A new study provides early evidence that a Covid-19 vaccine might be effective against two new coronavirus strains first identified in South Africa and the UK, despite a concerning mutation.
The two strains share a mutation known as N501Y that scientists worry could allow the virus to evade the immune protection generated by a vaccine.
In research posted online Thursday, scientists found that antibodies from people who had received the Pfizer/BioNTech vaccine showed "no reduction in neutralization activity" against a version of the virus that carries the N501Y mutation, which they created in the lab.
In order to do this, researchers tested the virus against blood from 20 people who had received two doses of the vaccine as part of a clinical trial.
The N501Y mutation is located in the coronavirus' spike protein -- the same structure targeted by vaccines. The virus uses this protein to enter the cells it attacks.
This particular mutation appears to help the virus attach to human cells, which may partly explain why these new strains appear to be more transmissible. But it is just one of many mutations in both strains that scientists have worried could make the virus less susceptible to vaccines or treatments.
The study -- conducted by researchers at Pfizer and the University of Texas Medical Branch -- does not test the full array of these mutation, nor has it been peer-reviewed.
While viruses are expected to mutate -- often in ways that are neutral or even harmful to the virus -- experts say the whole is not merely the sum of the parts: Some mutations are known to interact with one another, occasionally changing the shape or function of structures like the spike protein.
"A limitation of this study is that the mutation was tested in isolation," Deborah Dunn-Walters, chair of the British Society for Immunology's taskforce on Covid-19 and immunology, said in a statement. She noted that mutations that may have a compound effect "should be tested together."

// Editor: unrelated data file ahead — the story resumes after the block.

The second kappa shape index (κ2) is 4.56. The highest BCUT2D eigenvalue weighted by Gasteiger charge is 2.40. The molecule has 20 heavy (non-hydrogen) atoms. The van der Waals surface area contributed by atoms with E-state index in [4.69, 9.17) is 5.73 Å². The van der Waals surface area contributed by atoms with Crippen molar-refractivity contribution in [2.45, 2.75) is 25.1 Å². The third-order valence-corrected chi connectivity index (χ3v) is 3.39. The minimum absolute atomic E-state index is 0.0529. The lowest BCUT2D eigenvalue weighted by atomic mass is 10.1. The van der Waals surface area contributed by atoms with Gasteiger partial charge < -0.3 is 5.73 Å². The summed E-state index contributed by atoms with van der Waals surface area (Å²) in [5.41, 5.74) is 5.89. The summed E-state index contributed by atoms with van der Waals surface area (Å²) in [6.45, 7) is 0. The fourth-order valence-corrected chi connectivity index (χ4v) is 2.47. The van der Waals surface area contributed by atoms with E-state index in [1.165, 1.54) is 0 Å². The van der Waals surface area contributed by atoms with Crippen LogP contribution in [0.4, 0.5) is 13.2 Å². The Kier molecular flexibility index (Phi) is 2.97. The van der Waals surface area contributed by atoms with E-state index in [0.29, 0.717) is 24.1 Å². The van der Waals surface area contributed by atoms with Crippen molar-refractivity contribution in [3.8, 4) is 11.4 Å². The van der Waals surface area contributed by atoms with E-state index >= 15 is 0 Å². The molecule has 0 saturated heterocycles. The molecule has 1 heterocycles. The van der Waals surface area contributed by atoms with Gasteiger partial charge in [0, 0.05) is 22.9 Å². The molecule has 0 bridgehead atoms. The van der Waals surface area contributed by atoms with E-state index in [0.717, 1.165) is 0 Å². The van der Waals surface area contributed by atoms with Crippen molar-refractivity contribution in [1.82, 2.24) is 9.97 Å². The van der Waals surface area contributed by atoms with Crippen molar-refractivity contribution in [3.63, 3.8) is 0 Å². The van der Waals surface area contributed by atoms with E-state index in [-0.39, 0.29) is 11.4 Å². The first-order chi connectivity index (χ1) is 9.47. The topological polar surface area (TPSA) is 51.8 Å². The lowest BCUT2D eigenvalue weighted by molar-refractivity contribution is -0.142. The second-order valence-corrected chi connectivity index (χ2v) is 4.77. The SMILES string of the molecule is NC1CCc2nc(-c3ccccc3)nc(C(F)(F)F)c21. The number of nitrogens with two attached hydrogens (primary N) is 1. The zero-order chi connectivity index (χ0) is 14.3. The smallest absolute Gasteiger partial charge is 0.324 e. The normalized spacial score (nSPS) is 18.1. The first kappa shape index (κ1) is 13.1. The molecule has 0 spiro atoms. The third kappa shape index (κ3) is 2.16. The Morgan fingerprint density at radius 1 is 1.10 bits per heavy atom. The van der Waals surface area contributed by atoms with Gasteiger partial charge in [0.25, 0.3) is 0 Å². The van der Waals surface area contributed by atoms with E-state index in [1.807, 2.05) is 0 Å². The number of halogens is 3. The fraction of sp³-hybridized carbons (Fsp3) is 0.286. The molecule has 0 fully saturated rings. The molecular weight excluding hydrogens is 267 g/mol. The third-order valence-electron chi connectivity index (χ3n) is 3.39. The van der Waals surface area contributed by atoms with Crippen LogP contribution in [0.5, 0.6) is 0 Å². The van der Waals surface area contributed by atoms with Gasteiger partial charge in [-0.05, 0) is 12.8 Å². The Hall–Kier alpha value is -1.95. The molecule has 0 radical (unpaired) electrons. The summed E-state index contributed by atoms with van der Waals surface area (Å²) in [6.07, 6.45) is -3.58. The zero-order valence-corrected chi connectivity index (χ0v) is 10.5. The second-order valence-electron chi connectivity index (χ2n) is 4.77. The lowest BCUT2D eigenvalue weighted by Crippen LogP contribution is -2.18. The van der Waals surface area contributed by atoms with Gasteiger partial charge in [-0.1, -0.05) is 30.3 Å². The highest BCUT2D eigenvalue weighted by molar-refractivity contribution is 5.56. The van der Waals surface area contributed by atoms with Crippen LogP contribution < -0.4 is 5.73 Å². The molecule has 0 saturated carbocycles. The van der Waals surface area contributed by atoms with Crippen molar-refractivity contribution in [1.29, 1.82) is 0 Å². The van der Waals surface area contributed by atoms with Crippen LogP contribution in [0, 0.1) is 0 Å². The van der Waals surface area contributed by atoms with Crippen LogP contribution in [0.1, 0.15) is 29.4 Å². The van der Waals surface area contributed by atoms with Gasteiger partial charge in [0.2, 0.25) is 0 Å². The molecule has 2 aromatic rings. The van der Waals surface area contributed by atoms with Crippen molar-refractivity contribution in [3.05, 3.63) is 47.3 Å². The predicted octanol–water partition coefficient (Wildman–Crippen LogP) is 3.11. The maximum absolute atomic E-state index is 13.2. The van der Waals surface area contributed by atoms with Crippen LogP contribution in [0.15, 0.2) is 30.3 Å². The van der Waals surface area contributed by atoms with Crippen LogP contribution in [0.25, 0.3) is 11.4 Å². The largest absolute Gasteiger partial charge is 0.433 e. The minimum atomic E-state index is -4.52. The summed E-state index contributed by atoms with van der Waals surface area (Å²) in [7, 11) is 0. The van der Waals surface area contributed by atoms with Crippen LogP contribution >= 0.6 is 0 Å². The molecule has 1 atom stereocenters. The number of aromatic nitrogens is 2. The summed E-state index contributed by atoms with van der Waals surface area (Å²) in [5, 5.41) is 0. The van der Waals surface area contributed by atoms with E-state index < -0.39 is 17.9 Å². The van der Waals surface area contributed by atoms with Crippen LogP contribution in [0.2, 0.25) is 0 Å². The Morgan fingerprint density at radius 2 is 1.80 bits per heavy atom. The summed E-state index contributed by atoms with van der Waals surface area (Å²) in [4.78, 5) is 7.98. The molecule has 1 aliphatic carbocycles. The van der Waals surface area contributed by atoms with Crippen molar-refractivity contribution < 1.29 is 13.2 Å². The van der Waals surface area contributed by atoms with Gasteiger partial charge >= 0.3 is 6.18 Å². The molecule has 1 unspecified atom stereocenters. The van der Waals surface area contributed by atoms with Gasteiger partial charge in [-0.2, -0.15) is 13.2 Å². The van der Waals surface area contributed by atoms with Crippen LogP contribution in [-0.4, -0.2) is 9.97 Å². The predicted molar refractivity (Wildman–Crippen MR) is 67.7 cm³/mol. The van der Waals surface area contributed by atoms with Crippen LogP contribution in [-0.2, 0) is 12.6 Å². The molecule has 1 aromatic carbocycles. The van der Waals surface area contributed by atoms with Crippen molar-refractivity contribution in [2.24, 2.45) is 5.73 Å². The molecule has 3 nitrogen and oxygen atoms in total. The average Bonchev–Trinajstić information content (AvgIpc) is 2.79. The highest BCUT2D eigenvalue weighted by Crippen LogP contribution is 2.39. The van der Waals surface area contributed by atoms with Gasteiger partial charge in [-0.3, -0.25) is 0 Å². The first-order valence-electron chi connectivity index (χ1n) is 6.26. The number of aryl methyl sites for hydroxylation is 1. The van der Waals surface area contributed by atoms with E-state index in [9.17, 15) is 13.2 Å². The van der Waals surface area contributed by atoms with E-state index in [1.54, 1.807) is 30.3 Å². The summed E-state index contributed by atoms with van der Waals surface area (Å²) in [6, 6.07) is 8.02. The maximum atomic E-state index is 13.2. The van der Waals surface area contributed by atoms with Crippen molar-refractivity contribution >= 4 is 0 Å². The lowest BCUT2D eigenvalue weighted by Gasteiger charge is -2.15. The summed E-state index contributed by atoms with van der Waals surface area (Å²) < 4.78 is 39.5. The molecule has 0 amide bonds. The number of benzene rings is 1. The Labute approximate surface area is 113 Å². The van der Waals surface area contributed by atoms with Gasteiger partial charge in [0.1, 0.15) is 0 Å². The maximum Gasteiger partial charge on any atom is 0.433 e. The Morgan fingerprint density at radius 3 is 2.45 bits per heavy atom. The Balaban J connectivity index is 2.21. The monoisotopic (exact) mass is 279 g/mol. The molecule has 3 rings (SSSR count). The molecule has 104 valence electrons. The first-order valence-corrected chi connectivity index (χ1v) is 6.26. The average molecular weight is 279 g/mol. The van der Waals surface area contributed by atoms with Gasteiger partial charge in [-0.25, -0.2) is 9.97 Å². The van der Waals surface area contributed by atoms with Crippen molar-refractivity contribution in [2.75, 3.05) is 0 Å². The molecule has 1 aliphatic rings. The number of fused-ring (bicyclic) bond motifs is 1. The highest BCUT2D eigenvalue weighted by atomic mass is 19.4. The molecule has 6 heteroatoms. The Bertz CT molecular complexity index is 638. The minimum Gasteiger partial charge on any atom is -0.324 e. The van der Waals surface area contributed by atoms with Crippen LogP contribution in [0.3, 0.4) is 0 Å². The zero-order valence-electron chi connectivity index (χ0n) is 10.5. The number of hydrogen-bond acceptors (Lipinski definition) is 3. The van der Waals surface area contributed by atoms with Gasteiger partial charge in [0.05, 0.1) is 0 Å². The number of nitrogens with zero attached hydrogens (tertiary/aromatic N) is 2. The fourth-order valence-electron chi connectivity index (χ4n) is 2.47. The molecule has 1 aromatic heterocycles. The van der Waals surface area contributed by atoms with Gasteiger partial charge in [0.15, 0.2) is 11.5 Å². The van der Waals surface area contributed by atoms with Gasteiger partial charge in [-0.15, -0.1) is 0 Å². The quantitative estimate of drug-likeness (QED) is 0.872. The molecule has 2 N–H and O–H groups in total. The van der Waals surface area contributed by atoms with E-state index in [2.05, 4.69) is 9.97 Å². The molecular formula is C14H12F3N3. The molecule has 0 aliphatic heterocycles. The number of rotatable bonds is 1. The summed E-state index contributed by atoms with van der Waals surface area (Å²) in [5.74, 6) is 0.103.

Because people usually make more than one type of antibody against a virus, experts say it's unlikely such a mutation would render the virus completely resistant to a vaccine. However, experts aren't so sure the new strains will have no impact at all.
"We will need to see actual protection from new variants in participants in the clinical trials that are still running to be sure the vaccine is equally effective," Alexander Edwards, associate professor in biomedical technology at University of Reading's school of pharmacy in the UK, said in a statement. Neither Edwards nor Dunn-Walters was involved in the new research.
If a virus is more transmissible or less susceptible to a vaccine, experts say that could also raise the bar for the number of people who would have to be vaccinated to achieve herd immunity.
In a statement last month, Pfizer said it had performed similar tests on "multiple mutant strains. To date, we have found consistent coverage of all the strains tested."
It will be important to continue "monitoring of the significance of changes for vaccine coverage," the researchers wrote in the new paper.
That's because of "the possibility that a future mutation ... might necessitate a vaccine strain change." Both Pfizer's and Moderna's vaccines use genetic technology that would allow the vaccines to be quickly adapted to account for mutations, they noted.
In a statement Friday, BioNTech said it and Pfizer "are encouraged by these early, in vitro study findings," but stressed that "further data are needed" to track the how effective the vaccine is at preventing disease caused by new variants.